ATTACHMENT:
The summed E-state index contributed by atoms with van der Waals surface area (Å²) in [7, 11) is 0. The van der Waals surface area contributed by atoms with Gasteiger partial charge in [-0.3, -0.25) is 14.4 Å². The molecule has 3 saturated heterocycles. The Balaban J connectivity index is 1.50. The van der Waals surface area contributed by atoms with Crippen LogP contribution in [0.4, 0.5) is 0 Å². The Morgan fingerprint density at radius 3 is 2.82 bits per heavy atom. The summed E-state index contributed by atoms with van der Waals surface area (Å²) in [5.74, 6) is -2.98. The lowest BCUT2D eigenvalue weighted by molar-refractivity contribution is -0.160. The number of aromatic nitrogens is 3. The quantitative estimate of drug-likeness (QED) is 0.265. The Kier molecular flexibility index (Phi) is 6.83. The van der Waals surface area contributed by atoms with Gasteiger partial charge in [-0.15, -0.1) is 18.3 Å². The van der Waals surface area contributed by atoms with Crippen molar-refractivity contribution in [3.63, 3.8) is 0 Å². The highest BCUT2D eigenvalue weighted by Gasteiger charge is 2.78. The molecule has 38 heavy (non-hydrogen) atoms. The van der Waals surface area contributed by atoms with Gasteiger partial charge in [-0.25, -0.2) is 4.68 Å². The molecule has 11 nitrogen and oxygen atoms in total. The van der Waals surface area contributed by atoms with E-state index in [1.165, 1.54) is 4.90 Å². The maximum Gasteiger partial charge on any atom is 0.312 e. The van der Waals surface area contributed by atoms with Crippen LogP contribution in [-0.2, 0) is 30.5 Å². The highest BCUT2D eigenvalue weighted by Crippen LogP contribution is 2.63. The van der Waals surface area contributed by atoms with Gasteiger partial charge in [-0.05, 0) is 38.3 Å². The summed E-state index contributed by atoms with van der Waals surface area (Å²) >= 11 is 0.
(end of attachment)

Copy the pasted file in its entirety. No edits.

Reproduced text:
The summed E-state index contributed by atoms with van der Waals surface area (Å²) in [7, 11) is 0. The van der Waals surface area contributed by atoms with Gasteiger partial charge in [-0.3, -0.25) is 14.4 Å². The molecule has 3 saturated heterocycles. The Balaban J connectivity index is 1.50. The van der Waals surface area contributed by atoms with Crippen LogP contribution in [0.4, 0.5) is 0 Å². The Morgan fingerprint density at radius 3 is 2.82 bits per heavy atom. The summed E-state index contributed by atoms with van der Waals surface area (Å²) in [5.74, 6) is -2.98. The lowest BCUT2D eigenvalue weighted by molar-refractivity contribution is -0.160. The number of aromatic nitrogens is 3. The quantitative estimate of drug-likeness (QED) is 0.265. The Kier molecular flexibility index (Phi) is 6.83. The van der Waals surface area contributed by atoms with Gasteiger partial charge in [-0.15, -0.1) is 18.3 Å². The van der Waals surface area contributed by atoms with Crippen molar-refractivity contribution in [3.63, 3.8) is 0 Å². The highest BCUT2D eigenvalue weighted by Gasteiger charge is 2.78. The molecule has 38 heavy (non-hydrogen) atoms. The van der Waals surface area contributed by atoms with Gasteiger partial charge in [-0.25, -0.2) is 4.68 Å². The molecule has 11 nitrogen and oxygen atoms in total. The van der Waals surface area contributed by atoms with E-state index in [1.165, 1.54) is 4.90 Å². The maximum Gasteiger partial charge on any atom is 0.312 e. The van der Waals surface area contributed by atoms with Crippen LogP contribution in [-0.2, 0) is 30.5 Å². The highest BCUT2D eigenvalue weighted by Crippen LogP contribution is 2.63. The van der Waals surface area contributed by atoms with Gasteiger partial charge in [-0.05, 0) is 38.3 Å². The summed E-state index contributed by atoms with van der Waals surface area (Å²) >= 11 is 0.